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Fixing Social Security

Summary:
If nothing is done, the Social Security Trust Fund is currently projected to run out in about 2033. At that point, projected benefits will fall by about 20%.The Boston Globe has an opinion piece about the coming Social Security crisis/crunch. It talks about how Canada deals with the problem. I have a subscription and so don’t know if the link below is paywalled, but here are the nut grafs:“Mechanically it works as follows. Every three years, Canada’s Chief Actuary estimates the minimum contribution rate required to finance benefits over 75 years. If this required rate exceeds the current rate — and if policy makers cannot agree on a fix — the backstop kicks in. Contribution rates are then automatically increased by 50 percent of the difference between

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If nothing is done, the Social Security Trust Fund is currently projected to run out in about 2033. At that point, projected benefits will fall by about 20%.

The Boston Globe has an opinion piece about the coming Social Security crisis/crunch. It talks about how Canada deals with the problem. I have a subscription and so don’t know if the link below is paywalled, but here are the nut grafs:

“Mechanically it works as follows. Every three years, Canada’s Chief Actuary estimates the minimum contribution rate required to finance benefits over 75 years. If this required rate exceeds the current rate — and if policy makers cannot agree on a fix — the backstop kicks in. Contribution rates are then automatically increased by 50 percent of the difference between the legislated and the required rate; and current benefit payouts are frozen until the next actuarial report. This automatic approach works because it gives lawmakers a chance to act to improve the long-term sustainability of the system but provides a fallback mechanism if they do not do so on a timely basis.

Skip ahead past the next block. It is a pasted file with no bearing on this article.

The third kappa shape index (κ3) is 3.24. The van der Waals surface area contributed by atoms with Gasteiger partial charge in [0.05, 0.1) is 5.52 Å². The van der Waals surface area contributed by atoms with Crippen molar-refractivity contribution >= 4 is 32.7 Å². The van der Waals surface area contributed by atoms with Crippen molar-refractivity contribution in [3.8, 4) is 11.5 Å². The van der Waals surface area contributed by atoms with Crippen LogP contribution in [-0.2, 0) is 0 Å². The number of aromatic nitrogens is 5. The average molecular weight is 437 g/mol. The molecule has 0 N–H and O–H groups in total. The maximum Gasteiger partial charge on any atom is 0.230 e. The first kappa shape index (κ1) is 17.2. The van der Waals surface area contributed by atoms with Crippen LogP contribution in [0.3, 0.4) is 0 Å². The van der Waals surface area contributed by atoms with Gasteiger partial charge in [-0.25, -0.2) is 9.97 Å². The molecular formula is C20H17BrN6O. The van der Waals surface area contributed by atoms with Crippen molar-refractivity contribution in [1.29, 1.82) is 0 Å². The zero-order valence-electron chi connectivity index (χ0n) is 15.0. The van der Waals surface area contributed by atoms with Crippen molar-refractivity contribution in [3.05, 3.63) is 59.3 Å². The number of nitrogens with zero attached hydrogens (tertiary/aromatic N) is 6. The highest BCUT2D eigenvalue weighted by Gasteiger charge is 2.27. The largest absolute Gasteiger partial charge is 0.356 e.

“The United States doesn’t have to adopt the specifics of the Canadian backstop mechanism, but including some automatic adjustment in the face of inaction would improve confidence in the long-term stability of our Social Security program.”

Is this ideal? No, of course not. It’s just better than “nothing.” And “nothing” is currently what we’re on course for here.

Fixing Social Security

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